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Recession triggers upheaval in British business

Update: 23-11-2009 | 00:00:00

LONDON: British business will reshape the way it works as a consequence of the recession, with innovative lending practices and commercial models emerging, the nation's top employers' body said on Monday.

The Confederation of British Industry (CBI) hosts its annual conference in London on Monday to discuss how business needs to adapt following Britain's longest recession on record.

The CBI said in a key report, published to coincide with the meeting, that the recession and credit crunch had "become the catalysts for a new era".

"The recession has raised concerns about commercial models, supply chains and finance that will reshape business behaviour well into the next decade," the CBI said.

It added: "Businesses do not see credit terms falling back to pre-crunch levels and, having become wary of higher debt levels, firms will look to alternatives to debt-driven growth to protect investment and innovation.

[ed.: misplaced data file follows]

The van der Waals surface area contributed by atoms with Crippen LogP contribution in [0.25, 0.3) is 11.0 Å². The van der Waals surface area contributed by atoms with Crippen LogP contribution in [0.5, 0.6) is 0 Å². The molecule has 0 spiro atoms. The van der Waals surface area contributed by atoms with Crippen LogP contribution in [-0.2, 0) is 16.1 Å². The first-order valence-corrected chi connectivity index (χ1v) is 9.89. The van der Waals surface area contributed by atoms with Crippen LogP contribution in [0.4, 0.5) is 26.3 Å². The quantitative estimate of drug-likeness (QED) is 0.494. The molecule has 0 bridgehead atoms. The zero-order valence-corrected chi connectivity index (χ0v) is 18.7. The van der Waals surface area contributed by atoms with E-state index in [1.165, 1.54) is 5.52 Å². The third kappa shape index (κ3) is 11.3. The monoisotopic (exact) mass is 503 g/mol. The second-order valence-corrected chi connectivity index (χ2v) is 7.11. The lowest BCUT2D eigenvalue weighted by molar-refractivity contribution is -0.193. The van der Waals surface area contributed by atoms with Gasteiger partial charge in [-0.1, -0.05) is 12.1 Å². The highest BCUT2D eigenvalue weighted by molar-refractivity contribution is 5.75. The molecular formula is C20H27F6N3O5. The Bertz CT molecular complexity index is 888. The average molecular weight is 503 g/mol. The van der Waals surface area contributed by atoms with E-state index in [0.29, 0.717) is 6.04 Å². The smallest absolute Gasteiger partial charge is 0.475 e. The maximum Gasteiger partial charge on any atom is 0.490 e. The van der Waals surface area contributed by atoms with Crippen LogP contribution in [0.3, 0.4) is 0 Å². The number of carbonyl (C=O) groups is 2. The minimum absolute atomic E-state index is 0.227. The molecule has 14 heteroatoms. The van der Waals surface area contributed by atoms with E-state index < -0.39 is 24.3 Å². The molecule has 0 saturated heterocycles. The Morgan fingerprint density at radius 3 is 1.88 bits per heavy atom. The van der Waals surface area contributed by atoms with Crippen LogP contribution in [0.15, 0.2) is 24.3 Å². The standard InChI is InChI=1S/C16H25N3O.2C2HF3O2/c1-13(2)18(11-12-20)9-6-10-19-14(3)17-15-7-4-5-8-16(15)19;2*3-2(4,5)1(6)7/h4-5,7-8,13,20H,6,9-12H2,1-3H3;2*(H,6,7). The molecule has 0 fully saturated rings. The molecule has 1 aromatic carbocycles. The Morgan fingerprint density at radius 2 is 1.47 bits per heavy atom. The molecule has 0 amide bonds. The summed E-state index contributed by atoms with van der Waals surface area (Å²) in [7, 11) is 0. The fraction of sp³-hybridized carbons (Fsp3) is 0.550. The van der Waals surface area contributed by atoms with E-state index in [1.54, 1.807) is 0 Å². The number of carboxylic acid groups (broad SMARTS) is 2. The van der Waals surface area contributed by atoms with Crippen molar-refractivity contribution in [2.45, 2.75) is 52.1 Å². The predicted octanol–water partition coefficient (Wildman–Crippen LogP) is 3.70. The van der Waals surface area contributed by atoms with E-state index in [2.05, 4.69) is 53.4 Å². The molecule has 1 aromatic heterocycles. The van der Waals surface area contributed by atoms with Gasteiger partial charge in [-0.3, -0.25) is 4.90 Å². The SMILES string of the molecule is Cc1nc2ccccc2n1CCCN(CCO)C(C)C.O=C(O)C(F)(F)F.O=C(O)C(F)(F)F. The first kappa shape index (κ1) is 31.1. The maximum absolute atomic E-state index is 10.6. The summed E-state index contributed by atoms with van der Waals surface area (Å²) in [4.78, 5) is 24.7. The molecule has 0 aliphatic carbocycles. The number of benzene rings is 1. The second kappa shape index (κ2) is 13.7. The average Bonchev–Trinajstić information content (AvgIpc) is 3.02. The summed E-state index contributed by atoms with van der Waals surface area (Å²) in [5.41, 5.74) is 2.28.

"More financing options will be created and deployed," the organisation noted in a report entitled 'The Shape of Business - The Next 10 Years.'

The CBI also claimed that British companies will also reorganise their approach to working with partners, such as suppliers, and competitors.

It added that "sustainability and ethics will become more integrated into the business model," while a more flexible workforce will evolve.

"We may be at the start of a new era for businesses, in which attitudes to finance and to corporate leadership are changed for a generation by the shock of the past two years," said CBI Director-General Richard Lambert.

"What we need now is a more balanced, less risky pathway to growth - one in which the short-term returns may be lower, but the long-term rewards for management success will be a lot more sustainable and secure."

The CBI said the findings of its report were supported by a poll that showed two-thirds of business leaders expect no improvement in credit availability in 2010 and are consequently reshaping their business financing.

The CBI-sponsored Ipsos MORI survey, carried out between October and November, polled 500 people that were mostly chief executives and chairmen, who represented a British workforce of nearly one million people.

- AFP/sc

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